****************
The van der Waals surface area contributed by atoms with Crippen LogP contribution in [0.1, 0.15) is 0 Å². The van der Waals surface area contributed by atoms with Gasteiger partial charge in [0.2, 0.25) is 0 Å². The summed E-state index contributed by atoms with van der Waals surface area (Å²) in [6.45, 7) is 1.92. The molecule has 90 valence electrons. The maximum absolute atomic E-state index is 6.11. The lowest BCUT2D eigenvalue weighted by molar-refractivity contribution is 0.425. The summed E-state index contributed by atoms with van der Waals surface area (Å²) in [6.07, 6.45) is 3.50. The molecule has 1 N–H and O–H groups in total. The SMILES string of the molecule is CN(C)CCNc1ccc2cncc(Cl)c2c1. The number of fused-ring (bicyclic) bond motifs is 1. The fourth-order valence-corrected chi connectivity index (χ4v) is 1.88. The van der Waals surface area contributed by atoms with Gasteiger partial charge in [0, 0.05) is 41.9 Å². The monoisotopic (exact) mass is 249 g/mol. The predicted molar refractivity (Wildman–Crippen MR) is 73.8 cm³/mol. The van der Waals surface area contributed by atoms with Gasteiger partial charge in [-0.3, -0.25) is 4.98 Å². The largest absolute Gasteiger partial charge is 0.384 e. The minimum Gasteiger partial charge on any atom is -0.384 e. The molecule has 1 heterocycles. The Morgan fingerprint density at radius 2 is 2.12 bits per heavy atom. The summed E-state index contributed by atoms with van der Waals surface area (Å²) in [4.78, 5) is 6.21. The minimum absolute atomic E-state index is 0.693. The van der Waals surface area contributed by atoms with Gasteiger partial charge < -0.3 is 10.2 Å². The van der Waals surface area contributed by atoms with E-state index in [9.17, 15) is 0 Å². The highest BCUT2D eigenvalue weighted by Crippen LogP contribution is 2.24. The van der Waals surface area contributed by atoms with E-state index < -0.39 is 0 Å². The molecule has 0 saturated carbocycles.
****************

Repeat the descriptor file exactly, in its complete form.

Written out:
The van der Waals surface area contributed by atoms with Crippen LogP contribution in [0.1, 0.15) is 0 Å². The van der Waals surface area contributed by atoms with Gasteiger partial charge in [0.2, 0.25) is 0 Å². The summed E-state index contributed by atoms with van der Waals surface area (Å²) in [6.45, 7) is 1.92. The molecule has 90 valence electrons. The maximum absolute atomic E-state index is 6.11. The lowest BCUT2D eigenvalue weighted by molar-refractivity contribution is 0.425. The summed E-state index contributed by atoms with van der Waals surface area (Å²) in [6.07, 6.45) is 3.50. The molecule has 1 N–H and O–H groups in total. The SMILES string of the molecule is CN(C)CCNc1ccc2cncc(Cl)c2c1. The number of fused-ring (bicyclic) bond motifs is 1. The fourth-order valence-corrected chi connectivity index (χ4v) is 1.88. The van der Waals surface area contributed by atoms with Gasteiger partial charge in [0, 0.05) is 41.9 Å². The monoisotopic (exact) mass is 249 g/mol. The predicted molar refractivity (Wildman–Crippen MR) is 73.8 cm³/mol. The van der Waals surface area contributed by atoms with Gasteiger partial charge in [-0.3, -0.25) is 4.98 Å². The largest absolute Gasteiger partial charge is 0.384 e. The minimum Gasteiger partial charge on any atom is -0.384 e. The molecule has 1 heterocycles. The Morgan fingerprint density at radius 2 is 2.12 bits per heavy atom. The summed E-state index contributed by atoms with van der Waals surface area (Å²) in [4.78, 5) is 6.21. The minimum absolute atomic E-state index is 0.693. The van der Waals surface area contributed by atoms with Gasteiger partial charge < -0.3 is 10.2 Å². The van der Waals surface area contributed by atoms with E-state index in [9.17, 15) is 0 Å². The highest BCUT2D eigenvalue weighted by Crippen LogP contribution is 2.24. The van der Waals surface area contributed by atoms with E-state index < -0.39 is 0 Å². The molecule has 0 saturated carbocycles.